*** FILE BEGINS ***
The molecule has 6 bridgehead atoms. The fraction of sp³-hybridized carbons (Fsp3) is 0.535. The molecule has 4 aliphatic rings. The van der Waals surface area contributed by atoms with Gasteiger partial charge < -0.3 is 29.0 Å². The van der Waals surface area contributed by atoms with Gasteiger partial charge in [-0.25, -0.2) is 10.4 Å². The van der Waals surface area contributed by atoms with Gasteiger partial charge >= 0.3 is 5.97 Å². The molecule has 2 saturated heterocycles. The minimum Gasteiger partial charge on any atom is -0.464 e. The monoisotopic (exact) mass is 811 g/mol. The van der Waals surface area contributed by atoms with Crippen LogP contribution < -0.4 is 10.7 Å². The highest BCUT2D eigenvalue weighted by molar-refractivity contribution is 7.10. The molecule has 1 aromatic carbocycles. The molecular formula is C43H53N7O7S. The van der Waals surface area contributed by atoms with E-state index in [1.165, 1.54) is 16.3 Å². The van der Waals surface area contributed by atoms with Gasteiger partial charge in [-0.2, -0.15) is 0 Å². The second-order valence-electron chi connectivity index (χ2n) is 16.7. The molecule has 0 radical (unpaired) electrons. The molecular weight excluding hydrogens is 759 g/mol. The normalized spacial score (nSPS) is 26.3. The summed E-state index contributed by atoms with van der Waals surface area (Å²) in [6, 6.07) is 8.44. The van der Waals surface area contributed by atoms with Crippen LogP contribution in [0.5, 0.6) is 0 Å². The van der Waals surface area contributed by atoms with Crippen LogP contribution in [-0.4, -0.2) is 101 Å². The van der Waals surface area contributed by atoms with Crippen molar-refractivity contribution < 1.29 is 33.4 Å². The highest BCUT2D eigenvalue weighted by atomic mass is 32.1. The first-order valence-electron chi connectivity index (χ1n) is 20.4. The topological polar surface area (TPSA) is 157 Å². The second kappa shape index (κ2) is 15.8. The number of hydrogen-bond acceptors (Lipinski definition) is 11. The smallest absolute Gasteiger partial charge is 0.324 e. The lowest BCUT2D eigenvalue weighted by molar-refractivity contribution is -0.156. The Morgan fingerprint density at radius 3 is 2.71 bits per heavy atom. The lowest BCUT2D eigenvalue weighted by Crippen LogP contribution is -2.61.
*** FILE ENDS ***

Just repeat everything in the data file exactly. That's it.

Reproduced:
The molecule has 6 bridgehead atoms. The fraction of sp³-hybridized carbons (Fsp3) is 0.535. The molecule has 4 aliphatic rings. The van der Waals surface area contributed by atoms with Gasteiger partial charge < -0.3 is 29.0 Å². The van der Waals surface area contributed by atoms with Gasteiger partial charge in [-0.25, -0.2) is 10.4 Å². The van der Waals surface area contributed by atoms with Gasteiger partial charge >= 0.3 is 5.97 Å². The molecule has 2 saturated heterocycles. The minimum Gasteiger partial charge on any atom is -0.464 e. The monoisotopic (exact) mass is 811 g/mol. The van der Waals surface area contributed by atoms with Crippen LogP contribution < -0.4 is 10.7 Å². The highest BCUT2D eigenvalue weighted by molar-refractivity contribution is 7.10. The molecule has 1 aromatic carbocycles. The molecular formula is C43H53N7O7S. The van der Waals surface area contributed by atoms with E-state index in [1.165, 1.54) is 16.3 Å². The van der Waals surface area contributed by atoms with Gasteiger partial charge in [-0.2, -0.15) is 0 Å². The second-order valence-electron chi connectivity index (χ2n) is 16.7. The molecule has 0 radical (unpaired) electrons. The molecular weight excluding hydrogens is 759 g/mol. The normalized spacial score (nSPS) is 26.3. The summed E-state index contributed by atoms with van der Waals surface area (Å²) in [6, 6.07) is 8.44. The van der Waals surface area contributed by atoms with Crippen LogP contribution in [0.5, 0.6) is 0 Å². The van der Waals surface area contributed by atoms with Crippen LogP contribution in [-0.4, -0.2) is 101 Å². The van der Waals surface area contributed by atoms with Crippen molar-refractivity contribution < 1.29 is 33.4 Å². The highest BCUT2D eigenvalue weighted by atomic mass is 32.1. The first-order valence-electron chi connectivity index (χ1n) is 20.4. The topological polar surface area (TPSA) is 157 Å². The second kappa shape index (κ2) is 15.8. The number of hydrogen-bond acceptors (Lipinski definition) is 11. The smallest absolute Gasteiger partial charge is 0.324 e. The lowest BCUT2D eigenvalue weighted by molar-refractivity contribution is -0.156. The Morgan fingerprint density at radius 3 is 2.71 bits per heavy atom. The lowest BCUT2D eigenvalue weighted by Crippen LogP contribution is -2.61.